Who’d Have Thought? The Mets’ Bullpen Is Breeding Confidence

Things we never thought we’d say in April: “This bullpen ain’t too bad.”

MLB: Miami Marlins at New York MetsWhen the season dawned, the Mets and their fans weren’t sure exactly how the late innings of any given game would be handled. Oh, sure, Bobby Parnell — with his electric fastball — was going to be the closer, of course. The team then decided that the best course of action would be to go the “veteran route.” Long-timers John Lannan, Jose Valverde and Kyle Farnsworth were to be counted on to provide that sturdy bridge from the middle innings to the ninth. They also had talented middle relievers Carlos Torres and Gonzalez Germen for long relief/spot-starting duties. Scott Rice would be manager Terry Collins favorite LOOGY and Jeurys Familia would give those vets a break when those late innings began to pile up. It looked like a solid plan on paper. In practice? Well…

It turned out that Parnell threw 25 pitches on opening day before he hurt himself for the year. His immediate replacement – Valverde – walked a tightrope every time he took the mound. Unable to stomach anymore, Collins replaced him with Farnsworth…which also didn’t work. Lannan, meanwhile, couldn’t seem to keep the ball in any park, including Citi Field and Rice wasn’t nearly as effective as he had been in 2013. The bullpen quickly became the favorite whipping-boy for the MSM and the fans decrying late loss after late loss – until everyone noticed the team’s lack of clutch hitting, that is. Where were Collins and Co. to go to find relief from all this horrid…uh…relief? As it turns out, they needed to look no further than right in front of them.

While the bullpen follies were being played out in Queens on a nightly basis until half-way through May, Jenrry Mejia was a struggling starter in the Bigs, Josh Edgin and Vic Black were toiling in the Las Vegas desert and Familia was languishing, unused by Collins for as long as a week at a time. With uncharacteristic swiftness, though, GM Sandy Alderson took a scythe to this weed patch in the ‘pen. Lannan and Rice each accepted an assignment back to the minors, while Valverde and Farnsworth were released, cast out into the MLB ether, available for anyone to pick (Eventually, Farnsworth signed with – and was cut by — the Astros, while Valverde remains at large). In their stead, Mejia took over as closer, Familia as the primary set-up man, Black as the set-up to the set-up man and Edgin as the LOOGY. Torres and Germen remained in their long-relief roles, but somehow proved a lot more effective once the top-heavy bullpen regained its balance. Suffice to say, the ‘pen has gone from a joke on May 15 to one of this team’ strengths as of this writing. Mejia has posted eight saves and has even taken on appearing in the eighth inning whenever Collins deems it necessary. Familia has become rock-solid reliable now that he’s not sitting around waiting for his turn to come. The heart no longer leaps to the throat when Collins or Dan Warthen waggles a finger to summon a new pitcher.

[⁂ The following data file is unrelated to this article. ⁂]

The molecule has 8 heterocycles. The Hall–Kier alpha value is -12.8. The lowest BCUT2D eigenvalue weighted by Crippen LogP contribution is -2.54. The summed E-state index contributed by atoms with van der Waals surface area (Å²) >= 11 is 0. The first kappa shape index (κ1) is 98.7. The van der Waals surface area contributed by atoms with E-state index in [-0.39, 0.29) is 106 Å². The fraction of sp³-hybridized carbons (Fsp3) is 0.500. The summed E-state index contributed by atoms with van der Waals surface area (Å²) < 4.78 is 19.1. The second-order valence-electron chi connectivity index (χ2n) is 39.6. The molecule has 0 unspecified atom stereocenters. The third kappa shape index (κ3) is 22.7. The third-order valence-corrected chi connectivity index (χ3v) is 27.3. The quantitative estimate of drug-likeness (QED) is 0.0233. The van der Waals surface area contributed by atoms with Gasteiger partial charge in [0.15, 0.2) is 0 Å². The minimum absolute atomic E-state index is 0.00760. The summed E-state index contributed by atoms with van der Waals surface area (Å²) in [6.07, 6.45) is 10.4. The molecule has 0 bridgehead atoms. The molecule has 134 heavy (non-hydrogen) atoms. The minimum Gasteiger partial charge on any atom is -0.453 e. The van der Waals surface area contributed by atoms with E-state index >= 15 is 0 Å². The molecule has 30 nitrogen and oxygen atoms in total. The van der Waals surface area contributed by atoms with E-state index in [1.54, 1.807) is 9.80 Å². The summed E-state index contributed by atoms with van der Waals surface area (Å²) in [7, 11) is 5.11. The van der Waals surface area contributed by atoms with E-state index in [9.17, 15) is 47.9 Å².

We just wish they had some more runs to work with.

Follow me on Twitter @CharlieHangley.

4 comments for “Who’d Have Thought? The Mets’ Bullpen Is Breeding Confidence

  1. July 8, 2014 at 2:49 pm

    I was feeling good about the pen until two days ago. Then Collins started back with all of his micro-managing and chasing the platoon advantage.

    I wish I could zap him with an electric shock each time he removes a guy after a one or two-batter outing.

    • Name
      July 8, 2014 at 3:15 pm

      Did he ever really “stop” micro-managing or was it just part of a cycle? It seems like when he has a few pitchers who are unavailable, he is willing to give guys full innings. As soon as he has a full and rested bullpen, he goes back to his platooning ways.

      Did GKR not not call TC out on this last night?…TC used Torres for 22 pitches on just 2 days rest after he stepped in for Niese and pitched 81 pitches when both Germen and Carlyle were available? That’s should be an immediate loss of job right there.

  2. since68
    July 8, 2014 at 4:11 pm

    As long as the Mets are losing or up by more than three runs, the pen has been great. Otherwise, not so good. Not under pressure.

    Over the passed 7 games they have blown an eighth inning lead 3 of 3 times.

    They may have potential, but the ERA looks better than reality.

  3. Patrick Albanesius
    July 8, 2014 at 4:57 pm

    The lack of experience is probably this current bullpen’s biggest issue. Now that the young fellas are taking over, that experience should translate to better late-inning pitching as time goes by, in theory at least. Meanwhile, Collins apparently doesn’t understand how pitchers work. He doesn’t get how guys need to warm up differently, and he doesn’t get how guys need to fit into specific roles. Granted, it’s easy to say from my couch, but this is far and away his largest weakness as a manager.

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